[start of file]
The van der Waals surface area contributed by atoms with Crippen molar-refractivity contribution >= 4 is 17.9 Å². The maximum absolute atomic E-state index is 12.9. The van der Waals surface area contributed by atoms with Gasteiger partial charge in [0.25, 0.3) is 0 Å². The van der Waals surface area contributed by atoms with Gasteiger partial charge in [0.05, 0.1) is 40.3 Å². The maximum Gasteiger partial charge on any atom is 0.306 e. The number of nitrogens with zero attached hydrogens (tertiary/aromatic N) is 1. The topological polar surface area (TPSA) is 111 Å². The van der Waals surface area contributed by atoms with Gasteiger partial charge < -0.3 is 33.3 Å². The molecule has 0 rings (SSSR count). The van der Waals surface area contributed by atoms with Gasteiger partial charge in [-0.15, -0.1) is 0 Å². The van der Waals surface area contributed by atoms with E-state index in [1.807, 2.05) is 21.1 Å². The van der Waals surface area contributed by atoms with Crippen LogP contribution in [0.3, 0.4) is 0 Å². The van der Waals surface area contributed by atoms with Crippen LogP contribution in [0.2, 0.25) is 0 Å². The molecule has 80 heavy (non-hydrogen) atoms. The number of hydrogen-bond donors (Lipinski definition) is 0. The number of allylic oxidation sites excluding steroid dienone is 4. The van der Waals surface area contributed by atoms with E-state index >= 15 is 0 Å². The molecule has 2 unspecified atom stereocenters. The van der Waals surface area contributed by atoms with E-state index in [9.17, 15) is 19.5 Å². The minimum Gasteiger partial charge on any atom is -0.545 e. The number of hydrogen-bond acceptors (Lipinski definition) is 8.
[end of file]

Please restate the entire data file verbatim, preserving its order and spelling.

The van der Waals surface area contributed by atoms with Crippen molar-refractivity contribution >= 4 is 17.9 Å². The maximum absolute atomic E-state index is 12.9. The van der Waals surface area contributed by atoms with Gasteiger partial charge in [0.25, 0.3) is 0 Å². The van der Waals surface area contributed by atoms with Gasteiger partial charge in [0.05, 0.1) is 40.3 Å². The maximum Gasteiger partial charge on any atom is 0.306 e. The number of nitrogens with zero attached hydrogens (tertiary/aromatic N) is 1. The topological polar surface area (TPSA) is 111 Å². The van der Waals surface area contributed by atoms with Gasteiger partial charge < -0.3 is 33.3 Å². The molecule has 0 rings (SSSR count). The van der Waals surface area contributed by atoms with Gasteiger partial charge in [-0.15, -0.1) is 0 Å². The van der Waals surface area contributed by atoms with E-state index in [1.807, 2.05) is 21.1 Å². The van der Waals surface area contributed by atoms with Crippen LogP contribution in [0.3, 0.4) is 0 Å². The van der Waals surface area contributed by atoms with Crippen LogP contribution in [0.2, 0.25) is 0 Å². The molecule has 80 heavy (non-hydrogen) atoms. The number of hydrogen-bond donors (Lipinski definition) is 0. The number of allylic oxidation sites excluding steroid dienone is 4. The van der Waals surface area contributed by atoms with E-state index >= 15 is 0 Å². The molecule has 2 unspecified atom stereocenters. The van der Waals surface area contributed by atoms with E-state index in [9.17, 15) is 19.5 Å². The minimum Gasteiger partial charge on any atom is -0.545 e. The number of hydrogen-bond acceptors (Lipinski definition) is 8.